MONEY, LOTS AND lots of it, makes a lot of people sleepless. Indians are among the world’s worst afflicted and popular sympathy these days is inversely proportional to how high they figure on a ‘Paradise’ list. But spare a thought for the man whose sleep has just been put at threat by the largest sum of money under any individual’s charge since the dawn of civilisation. It’s legitimate, this dough, and will soon be under the oversight of Jerome Powell, an American who has been appointed by US President Donald Trump to replace Janet Yellen as chief of the Federal Reserve. At stake is not just his own stress, but that of investors and business folk across the world who could be left bleary-eyed by what he does (or does not) do with the US central bank’s dollar policy. Indians need to pay attention too. While India’s economy is said to have ‘decoupled’ from the West’s, it gets to escape neither the world’s boom-and-bust cycles nor the Fed’s ease-and- tighten sequences that push domestic asset values up and down.
As it turns out, Powell is not an economist, at least not by way of formal education. This is a good thing, some would argue, in today’s scenario. What counts is an open mind with a clear grasp of diverse perspectives and a knack for working out a consensus, and that’s what the 64-year-old banker has reportedly earned a reputation for. This was observed not just in the five years he spent as a governor on the Fed Board before his elevation, but even earlier as a finance wonk at Bipartisan Policy Center, a think-tank. He has had government experience at the US Treasury Department under the George W Bush administration and is seen as a Washington insider of sorts, though perhaps the most rewarding part of his career has been as an investment banker. His net worth is estimated at over $50 million, the bulk of it made at an influential private equity firm—and Saudi favourite—called Carlyle. Given the wide spectrum of expertise that top-level wealth management takes, it’s not too peculiar a choice of profession for a Princeton student of Politics who studied Law after that at Georgetown University. As with other things, monetary policy has been a matter of on-the-job learning more than textbook theory for him. The temperament of a central bank chief is assumed to be of some significance too, and Powell’s mountain bike and guitar go squarely in his favour on that one. He once even played for a band called Moneypennies, a name meant not to be prophetic but convey its aim of passing a hat around for the needy. He is married to a filmmaker, Elissa Leonard (who made the 2015 Sally Pacholok starring Annet Mahendru), which only adds to his widely-affirmed credentials as a cool guy with collegial ways.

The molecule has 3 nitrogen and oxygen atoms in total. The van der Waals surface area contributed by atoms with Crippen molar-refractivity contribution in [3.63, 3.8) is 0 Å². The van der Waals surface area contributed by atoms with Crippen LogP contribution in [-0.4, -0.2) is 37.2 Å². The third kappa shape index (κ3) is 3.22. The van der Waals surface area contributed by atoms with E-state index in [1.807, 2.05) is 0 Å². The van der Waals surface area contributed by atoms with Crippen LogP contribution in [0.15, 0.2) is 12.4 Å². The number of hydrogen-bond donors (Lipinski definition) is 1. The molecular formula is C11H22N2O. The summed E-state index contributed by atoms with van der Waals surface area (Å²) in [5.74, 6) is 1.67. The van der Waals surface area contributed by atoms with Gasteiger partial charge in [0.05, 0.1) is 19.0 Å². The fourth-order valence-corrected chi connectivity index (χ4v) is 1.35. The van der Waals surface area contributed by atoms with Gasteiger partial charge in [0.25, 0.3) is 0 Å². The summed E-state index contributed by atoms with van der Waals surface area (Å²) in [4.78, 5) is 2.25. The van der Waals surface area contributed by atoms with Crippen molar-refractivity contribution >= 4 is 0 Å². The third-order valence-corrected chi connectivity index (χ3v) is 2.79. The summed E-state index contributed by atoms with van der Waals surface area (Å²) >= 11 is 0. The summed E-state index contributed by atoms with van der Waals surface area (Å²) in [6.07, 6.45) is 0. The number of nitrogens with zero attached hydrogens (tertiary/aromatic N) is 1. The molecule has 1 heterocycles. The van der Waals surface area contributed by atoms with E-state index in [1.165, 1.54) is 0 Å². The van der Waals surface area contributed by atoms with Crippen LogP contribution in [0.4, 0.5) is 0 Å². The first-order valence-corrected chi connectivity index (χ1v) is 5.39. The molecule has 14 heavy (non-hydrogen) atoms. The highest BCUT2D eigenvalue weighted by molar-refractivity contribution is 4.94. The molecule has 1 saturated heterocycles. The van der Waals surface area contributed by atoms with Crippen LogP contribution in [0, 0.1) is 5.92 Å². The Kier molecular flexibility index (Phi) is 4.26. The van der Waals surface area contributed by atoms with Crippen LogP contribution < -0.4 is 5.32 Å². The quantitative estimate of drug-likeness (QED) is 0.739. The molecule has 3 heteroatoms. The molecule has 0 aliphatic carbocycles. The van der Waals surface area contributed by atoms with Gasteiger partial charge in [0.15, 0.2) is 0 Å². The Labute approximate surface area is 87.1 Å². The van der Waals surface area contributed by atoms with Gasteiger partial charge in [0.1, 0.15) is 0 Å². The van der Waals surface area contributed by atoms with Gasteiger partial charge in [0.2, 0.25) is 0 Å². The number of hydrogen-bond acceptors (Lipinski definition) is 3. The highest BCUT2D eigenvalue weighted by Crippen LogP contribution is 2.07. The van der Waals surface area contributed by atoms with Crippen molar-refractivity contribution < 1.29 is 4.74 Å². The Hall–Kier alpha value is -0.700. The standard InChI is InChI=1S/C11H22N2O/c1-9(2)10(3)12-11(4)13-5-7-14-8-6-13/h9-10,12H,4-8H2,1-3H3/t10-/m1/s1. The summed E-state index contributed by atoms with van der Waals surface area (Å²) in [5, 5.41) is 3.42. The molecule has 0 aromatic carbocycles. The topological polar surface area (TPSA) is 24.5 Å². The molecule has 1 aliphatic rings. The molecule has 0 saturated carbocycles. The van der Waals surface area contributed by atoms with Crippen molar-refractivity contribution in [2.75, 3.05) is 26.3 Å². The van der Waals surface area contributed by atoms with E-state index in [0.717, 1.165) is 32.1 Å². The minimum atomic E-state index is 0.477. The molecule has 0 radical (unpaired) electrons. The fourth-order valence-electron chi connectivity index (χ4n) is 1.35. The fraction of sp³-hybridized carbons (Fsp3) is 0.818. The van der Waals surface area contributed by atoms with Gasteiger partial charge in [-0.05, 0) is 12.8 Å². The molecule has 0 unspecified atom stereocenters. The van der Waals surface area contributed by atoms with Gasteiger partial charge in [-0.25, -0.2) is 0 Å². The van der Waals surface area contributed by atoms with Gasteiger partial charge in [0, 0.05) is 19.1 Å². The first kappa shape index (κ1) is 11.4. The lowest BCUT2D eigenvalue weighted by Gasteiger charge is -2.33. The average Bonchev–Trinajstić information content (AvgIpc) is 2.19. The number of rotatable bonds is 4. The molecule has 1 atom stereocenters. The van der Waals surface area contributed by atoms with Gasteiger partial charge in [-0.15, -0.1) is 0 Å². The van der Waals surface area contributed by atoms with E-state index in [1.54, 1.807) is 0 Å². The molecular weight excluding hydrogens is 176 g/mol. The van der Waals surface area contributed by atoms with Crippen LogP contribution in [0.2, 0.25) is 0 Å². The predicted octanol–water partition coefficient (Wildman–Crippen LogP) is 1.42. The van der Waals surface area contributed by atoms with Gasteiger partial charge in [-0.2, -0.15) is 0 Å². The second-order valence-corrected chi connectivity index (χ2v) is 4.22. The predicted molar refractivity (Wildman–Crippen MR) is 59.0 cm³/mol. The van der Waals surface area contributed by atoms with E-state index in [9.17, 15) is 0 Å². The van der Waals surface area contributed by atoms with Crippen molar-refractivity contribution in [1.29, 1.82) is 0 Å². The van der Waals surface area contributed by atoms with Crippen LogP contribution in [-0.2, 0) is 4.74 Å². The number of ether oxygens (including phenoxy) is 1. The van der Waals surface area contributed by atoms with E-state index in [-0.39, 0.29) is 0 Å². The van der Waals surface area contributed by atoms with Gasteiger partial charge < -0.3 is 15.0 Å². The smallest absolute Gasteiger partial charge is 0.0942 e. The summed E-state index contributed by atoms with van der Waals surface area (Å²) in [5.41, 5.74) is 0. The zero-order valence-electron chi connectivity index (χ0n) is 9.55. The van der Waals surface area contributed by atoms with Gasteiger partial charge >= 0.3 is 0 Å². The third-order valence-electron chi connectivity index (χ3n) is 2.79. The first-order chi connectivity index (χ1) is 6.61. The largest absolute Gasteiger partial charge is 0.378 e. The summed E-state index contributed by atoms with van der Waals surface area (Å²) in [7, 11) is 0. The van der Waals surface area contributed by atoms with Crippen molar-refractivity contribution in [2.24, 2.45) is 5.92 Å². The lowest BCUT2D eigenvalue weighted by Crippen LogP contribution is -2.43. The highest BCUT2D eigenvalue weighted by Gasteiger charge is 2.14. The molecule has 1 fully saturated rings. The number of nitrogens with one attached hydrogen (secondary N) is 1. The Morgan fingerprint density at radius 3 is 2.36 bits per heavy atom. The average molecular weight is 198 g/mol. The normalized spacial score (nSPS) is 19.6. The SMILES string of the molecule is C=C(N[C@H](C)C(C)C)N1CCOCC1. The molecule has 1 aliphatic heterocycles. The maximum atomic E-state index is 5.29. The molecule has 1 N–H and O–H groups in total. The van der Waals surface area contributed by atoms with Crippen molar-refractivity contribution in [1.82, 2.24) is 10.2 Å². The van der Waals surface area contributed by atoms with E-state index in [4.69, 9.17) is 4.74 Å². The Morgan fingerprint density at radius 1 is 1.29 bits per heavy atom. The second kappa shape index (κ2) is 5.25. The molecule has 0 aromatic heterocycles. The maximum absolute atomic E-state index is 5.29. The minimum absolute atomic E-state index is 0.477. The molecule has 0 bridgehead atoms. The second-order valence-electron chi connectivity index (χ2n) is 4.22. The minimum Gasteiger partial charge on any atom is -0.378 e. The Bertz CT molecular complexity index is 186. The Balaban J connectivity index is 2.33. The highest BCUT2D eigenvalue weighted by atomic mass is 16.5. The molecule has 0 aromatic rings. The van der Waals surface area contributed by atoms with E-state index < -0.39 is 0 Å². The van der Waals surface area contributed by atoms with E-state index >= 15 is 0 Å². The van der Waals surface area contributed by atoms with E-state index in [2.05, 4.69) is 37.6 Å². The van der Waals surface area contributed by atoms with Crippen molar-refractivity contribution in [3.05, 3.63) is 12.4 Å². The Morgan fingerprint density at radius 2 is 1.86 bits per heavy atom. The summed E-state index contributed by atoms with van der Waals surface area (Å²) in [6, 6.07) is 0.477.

Analysts expect no sharp policy shifts with Powell at the Fed’s helm. Apart from his earlier unease over the scale of Ben Bernanke’s Quantitative Easing in response to the credit seizures of 2008-09, he has mostly gone along with the bank’s flow. This may not be a good thing for the dollar, though. After all, a currency cannot be kept in perpetual crisis mode, as the greenback has been since the Great Recession, without a price to be paid for it. Wads and wads of it have effectively been let loose across markets worldwide by the Fed’s frantic buying of bonds aimed at easing public access to funds even beyond what a zero-rate policy assures. The grand easing of America’s previous panic over a credit-cardiac arrest, post-9/11, had bloated all kinds of assets out of proportion—including the subprime sort that splattered the scene with rotten loans once they burst. What the post-Recession round will do is anybody’s guess.
Not that the Fed hasn’t tried to tighten the availability of money. It has. Aware of the dangers, it has offloaded a few bonds and raised rates, but only in fits and starts, resisted at each juncture by markets that get jittery at the very mention of a stimulus withdrawal. Markets are still too weak for this, say some. Too greedy, say others. The former appear to prevail rather too often, arousing fears of a policy held captive by unseen forces; of a Fed being reckless with a currency that gave up its gold peg back in 1971; and of a dollar vulnerable to a crash caused by, say, a selloff in the East.
What Powell makes of all this would be watched closely the world over. It’s a risk that has more than a trivial bearing on US leadership of capitalism, something that hasn’t inspired much confidence lately. But then, who better than a lawyer turned investor turned governor to address it?